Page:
University of the Air
The Studios of WFIL-TV
46th and Market Streets Facility

On January 2, 1951, a bold venture took place in Philadelphia broadcasting. WFIL-TV (now WPVI-TV), Channel 6 was owned by the Philadelphia Inquirer headed by Walter Annenberg.

History records that Annenberg was interested in education. His adventure into stirring the minds of the Delaware Valley started with a 1947 grant to Temple University to build radio studios in the basement of Thomas Hall (previously the Park Avenue Episcopal-Methodist Church, built in 1886). These facilities became the very first home of WRTI in January of 1948, then an AM carrier-current station feeding the Temple dorms and nearby buildings. In 1952, the school received an FM construction permit for WRTI-FM. WRTI AM & FM would continue to broadcast out of those facilities until new ones were completed in Annenberg Hall on the Temple Campus in 1968.

However, Annenberg’s boldest move came the day after News Year’s in 1951. At 11:10 am, WFIL-TV began airing two educational television programs that would blaze the trails for others to come.

These two programs were the WFIL Studio Schoolhouse (a WFIL radio program since 1943) and the WFIL University of the Air. Each program was 25 minutes in length and both were stripped across the board on a Monday thru Friday basis while the colleges were in session.

Keep in mind that in 1951, there were not tons of TV programming available and stations had to scramble to fill the airtime (that’s how Bandstand was born in 1952).

Roger Clipp, Director of the Triangle stations (Walter's properties) talked 20 universities and colleges into being a part of this venture. While they provided free talent (and thus free programming to WFIL-TV), Clipp mentioned that it would be great advertising for the schools.

Clipp wrote: "University Of The Air" won a second DuPont award (Studio Schoolhouse won the first) making WFIL the only station to have won two DuPont awards. WFIL-TV… was the first station to telecast educational courses at college level five days a week. …But emphasis… has not been only on broadcasting operations, but on educational operations as well. I have already mentioned that WFIL established a communications school (actually, it was a communication curriculum, the Communications School at Temple would not be established until the mid-sixties) in 1947 in the undergraduate school of Temple University. In 1958 arrangements were completed to establish the Annenberg School of Communications at the University of Pennsylvania. This school is a graduate school of the University, conferring a Master's Degree for the two-year course and includes in its curriculum courses not only related to broadcasting but to newspapers, magazines, etc. Classes began in 1959 and a very handsome building on campus was contributed by Walter H. Annenberg, President of Triangle and dedicated in the fall of 1962.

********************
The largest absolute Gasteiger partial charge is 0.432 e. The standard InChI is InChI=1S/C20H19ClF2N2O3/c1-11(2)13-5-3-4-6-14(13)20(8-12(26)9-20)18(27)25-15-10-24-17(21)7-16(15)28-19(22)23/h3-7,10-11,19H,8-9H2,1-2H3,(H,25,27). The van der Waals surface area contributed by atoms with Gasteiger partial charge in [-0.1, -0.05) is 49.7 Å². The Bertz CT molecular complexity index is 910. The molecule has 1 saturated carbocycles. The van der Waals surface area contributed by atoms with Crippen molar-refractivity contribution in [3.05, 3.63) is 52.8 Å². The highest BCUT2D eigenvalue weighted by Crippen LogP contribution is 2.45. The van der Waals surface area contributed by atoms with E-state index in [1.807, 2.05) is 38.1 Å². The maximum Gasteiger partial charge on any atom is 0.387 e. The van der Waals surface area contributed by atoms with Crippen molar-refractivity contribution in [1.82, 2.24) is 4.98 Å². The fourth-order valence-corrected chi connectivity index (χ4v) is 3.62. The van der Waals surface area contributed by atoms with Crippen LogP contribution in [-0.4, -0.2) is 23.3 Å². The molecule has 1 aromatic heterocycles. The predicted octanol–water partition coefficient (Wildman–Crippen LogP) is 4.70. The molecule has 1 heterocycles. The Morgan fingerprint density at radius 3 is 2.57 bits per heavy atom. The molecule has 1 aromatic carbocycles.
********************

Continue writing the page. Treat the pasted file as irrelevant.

Both “The University of the Air” and “Studio Schoolhouse” continued in one form or another into the late sixties.

From the official archives of the Broadcast Pioneers of Philadelphia
Researched and written by Broadcast Pioneers member Gerry Wilkinson
© 2004, All Rights Reserved

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